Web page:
11. SCC used wrist cuffs to check blood pressure, not a manual cuff or a machine. It is my understanding that the wrist cuff is the most unreliable—and cheapest. To check temperature, they use some kind of thing that they hold against your temple.
12. Supplies always were in short supply. One day an aide dropped a washcloth on the floor. She put it in the dirty linen bag, left to get another one, and came back with a towel instead. There were no more washcloths.
13. Instead of using the standard pink pitchers, SCC uses 10 oz. hard plastic glasses with black lids that have a hole for a straw. A nurse took my glass for a refill. She did not come back with it. Later an aide went to get me another glass and came back to report that there were no more.
14. Antoinette is an evening med nurse who has been at SCC for 30 years.
a. She was the one who took away my glass and did not return it. (I have a rare kidney disease and put out four times as much urine as normal, necessitating four times the normal input.) When I saw her later, I asked her about it. She immediately went out to where she’d left the glass and brought it back.

About annecwoodlen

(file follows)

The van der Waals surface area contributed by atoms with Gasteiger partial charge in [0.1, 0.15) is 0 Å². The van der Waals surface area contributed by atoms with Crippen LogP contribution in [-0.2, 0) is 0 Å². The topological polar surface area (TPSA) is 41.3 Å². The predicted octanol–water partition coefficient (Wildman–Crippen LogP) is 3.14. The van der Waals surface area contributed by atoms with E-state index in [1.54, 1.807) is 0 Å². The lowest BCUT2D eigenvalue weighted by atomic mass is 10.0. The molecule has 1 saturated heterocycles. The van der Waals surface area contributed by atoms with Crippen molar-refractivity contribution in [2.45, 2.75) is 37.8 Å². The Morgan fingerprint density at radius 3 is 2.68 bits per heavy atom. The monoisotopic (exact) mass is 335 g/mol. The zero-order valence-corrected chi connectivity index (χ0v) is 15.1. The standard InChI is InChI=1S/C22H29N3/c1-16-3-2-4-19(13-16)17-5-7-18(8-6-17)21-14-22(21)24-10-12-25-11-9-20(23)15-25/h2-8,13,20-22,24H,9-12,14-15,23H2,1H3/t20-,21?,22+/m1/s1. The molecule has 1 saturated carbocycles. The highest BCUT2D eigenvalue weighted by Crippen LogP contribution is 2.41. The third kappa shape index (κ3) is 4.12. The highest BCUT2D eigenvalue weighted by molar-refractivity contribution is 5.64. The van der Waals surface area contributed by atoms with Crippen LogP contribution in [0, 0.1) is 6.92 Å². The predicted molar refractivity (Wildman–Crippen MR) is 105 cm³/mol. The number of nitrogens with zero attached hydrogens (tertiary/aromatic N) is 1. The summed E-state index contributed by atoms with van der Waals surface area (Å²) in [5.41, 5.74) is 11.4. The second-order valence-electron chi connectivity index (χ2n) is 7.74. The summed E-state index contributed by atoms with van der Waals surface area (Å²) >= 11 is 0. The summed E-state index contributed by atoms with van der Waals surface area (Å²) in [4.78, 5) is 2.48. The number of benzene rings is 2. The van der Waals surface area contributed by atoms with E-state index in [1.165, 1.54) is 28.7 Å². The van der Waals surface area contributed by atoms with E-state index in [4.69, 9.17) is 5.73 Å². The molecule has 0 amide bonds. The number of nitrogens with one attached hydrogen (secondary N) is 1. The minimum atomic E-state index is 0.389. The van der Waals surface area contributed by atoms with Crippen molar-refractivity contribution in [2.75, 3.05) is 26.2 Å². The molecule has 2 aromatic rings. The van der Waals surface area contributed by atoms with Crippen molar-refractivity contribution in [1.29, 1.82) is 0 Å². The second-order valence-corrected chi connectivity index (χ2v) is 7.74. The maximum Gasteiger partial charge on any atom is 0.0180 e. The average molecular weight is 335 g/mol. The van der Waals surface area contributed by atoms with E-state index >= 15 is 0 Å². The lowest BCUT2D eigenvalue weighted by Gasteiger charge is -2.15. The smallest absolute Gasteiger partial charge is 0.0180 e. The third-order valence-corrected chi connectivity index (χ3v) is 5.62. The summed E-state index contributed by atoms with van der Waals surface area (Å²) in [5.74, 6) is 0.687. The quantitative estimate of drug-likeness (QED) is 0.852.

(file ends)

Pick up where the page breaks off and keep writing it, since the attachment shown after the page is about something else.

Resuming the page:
I am a tenth generation American, descended from a family that has been working a farm that was deeded to us by William Penn. The country has changed around us but we have held true. I stand in my grandmother’s kitchen, look down the valley to her brother’s farm and see my great-great-great-great-great-grandmother Hannah standing on the porch. She is holding the baby, surrounded by four other children, and saying goodbye to her husband and oldest son who are going off to fight in the Revolutionary War. The war is twenty miles away and her husband will die fighting. We are not the Daughters of the American Revolution; we were its mothers. My father, Milton C. Woodlen, got his doctorate from Temple University in the 1940’s when—in his words—“a doctorate still meant something.” He became an education professor at West Chester State Teachers College, where my mother, Elizabeth Hope Copeland, had graduated. My mother raised four girls and one boy, of which I am the middle child. My parents are deceased and my siblings are estranged. My fiancé, Robert H. Dobrow, was a fighter pilot in the Marine Corps. In 1974, his plane crashed, his parachute did not open, and we buried him in a cemetery on Long Island. I could say a great deal about him, or nothing; there is no middle ground. I have loved other men; Bob was my soul mate. The single greatest determinate of who I am and what my life has been is that I inherited my father’s gene for bipolar disorder, type II. Associated with all bipolar disorders is executive dysfunction, a learning disability that interferes with the ability to sort and organize. Despite an I.Q. of 139, I failed twelve subjects and got expelled from high school and prep school. I attended Syracuse University and Onondaga Community College and got an associate’s degree after twenty-five years. I am nothing if not tenacious. Gifted with intelligence, constrained by disability, and compromised by depression, my employment was limited to entry level jobs. Being female in the 1960’s meant that I did office work—billing at the university library, calling out telegrams at Western Union, and filing papers at a law firm. During one decade, I worked at about a hundred different places as a temporary secretary. I worked for hospitals, banks, manufacturers and others, including the county government. I quit the District Attorney’s Office to manage a gas station; it was more honest work. After Bob’s death, I started taking antidepressants. Following doctor’s orders, I took them every day for twenty-six years. During that time, I attempted%2